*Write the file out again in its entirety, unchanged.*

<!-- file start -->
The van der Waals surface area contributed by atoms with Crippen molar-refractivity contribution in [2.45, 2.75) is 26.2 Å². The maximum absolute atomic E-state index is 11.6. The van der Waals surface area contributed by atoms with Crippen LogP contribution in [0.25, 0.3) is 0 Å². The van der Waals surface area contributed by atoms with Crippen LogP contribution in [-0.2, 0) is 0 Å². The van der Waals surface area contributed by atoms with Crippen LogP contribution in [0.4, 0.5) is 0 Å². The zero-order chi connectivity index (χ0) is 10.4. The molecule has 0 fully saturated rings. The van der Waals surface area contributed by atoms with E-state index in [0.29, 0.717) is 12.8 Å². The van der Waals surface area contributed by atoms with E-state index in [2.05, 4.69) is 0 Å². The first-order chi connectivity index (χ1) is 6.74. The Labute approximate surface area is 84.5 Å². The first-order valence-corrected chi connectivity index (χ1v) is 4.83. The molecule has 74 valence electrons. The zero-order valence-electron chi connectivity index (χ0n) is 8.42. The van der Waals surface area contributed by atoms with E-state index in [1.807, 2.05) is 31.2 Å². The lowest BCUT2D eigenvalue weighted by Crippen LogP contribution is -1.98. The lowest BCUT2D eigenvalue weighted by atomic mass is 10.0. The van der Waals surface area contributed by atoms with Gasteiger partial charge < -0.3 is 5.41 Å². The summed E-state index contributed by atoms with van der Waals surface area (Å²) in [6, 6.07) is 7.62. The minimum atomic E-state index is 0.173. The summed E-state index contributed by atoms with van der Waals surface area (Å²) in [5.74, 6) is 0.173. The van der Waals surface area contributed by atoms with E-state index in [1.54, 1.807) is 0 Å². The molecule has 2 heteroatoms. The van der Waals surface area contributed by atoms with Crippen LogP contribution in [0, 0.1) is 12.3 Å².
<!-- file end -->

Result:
The van der Waals surface area contributed by atoms with Crippen molar-refractivity contribution in [2.45, 2.75) is 26.2 Å². The maximum absolute atomic E-state index is 11.6. The van der Waals surface area contributed by atoms with Crippen LogP contribution in [0.25, 0.3) is 0 Å². The van der Waals surface area contributed by atoms with Crippen LogP contribution in [-0.2, 0) is 0 Å². The van der Waals surface area contributed by atoms with Crippen LogP contribution in [0.4, 0.5) is 0 Å². The zero-order chi connectivity index (χ0) is 10.4. The molecule has 0 fully saturated rings. The van der Waals surface area contributed by atoms with E-state index in [0.29, 0.717) is 12.8 Å². The van der Waals surface area contributed by atoms with E-state index in [2.05, 4.69) is 0 Å². The first-order chi connectivity index (χ1) is 6.74. The Labute approximate surface area is 84.5 Å². The first-order valence-corrected chi connectivity index (χ1v) is 4.83. The molecule has 74 valence electrons. The zero-order valence-electron chi connectivity index (χ0n) is 8.42. The van der Waals surface area contributed by atoms with E-state index in [1.807, 2.05) is 31.2 Å². The lowest BCUT2D eigenvalue weighted by Crippen LogP contribution is -1.98. The lowest BCUT2D eigenvalue weighted by atomic mass is 10.0. The van der Waals surface area contributed by atoms with Gasteiger partial charge < -0.3 is 5.41 Å². The summed E-state index contributed by atoms with van der Waals surface area (Å²) in [6, 6.07) is 7.62. The minimum atomic E-state index is 0.173. The summed E-state index contributed by atoms with van der Waals surface area (Å²) in [5.74, 6) is 0.173. The van der Waals surface area contributed by atoms with E-state index in [1.54, 1.807) is 0 Å². The molecule has 2 heteroatoms. The van der Waals surface area contributed by atoms with Crippen LogP contribution in [0, 0.1) is 12.3 Å².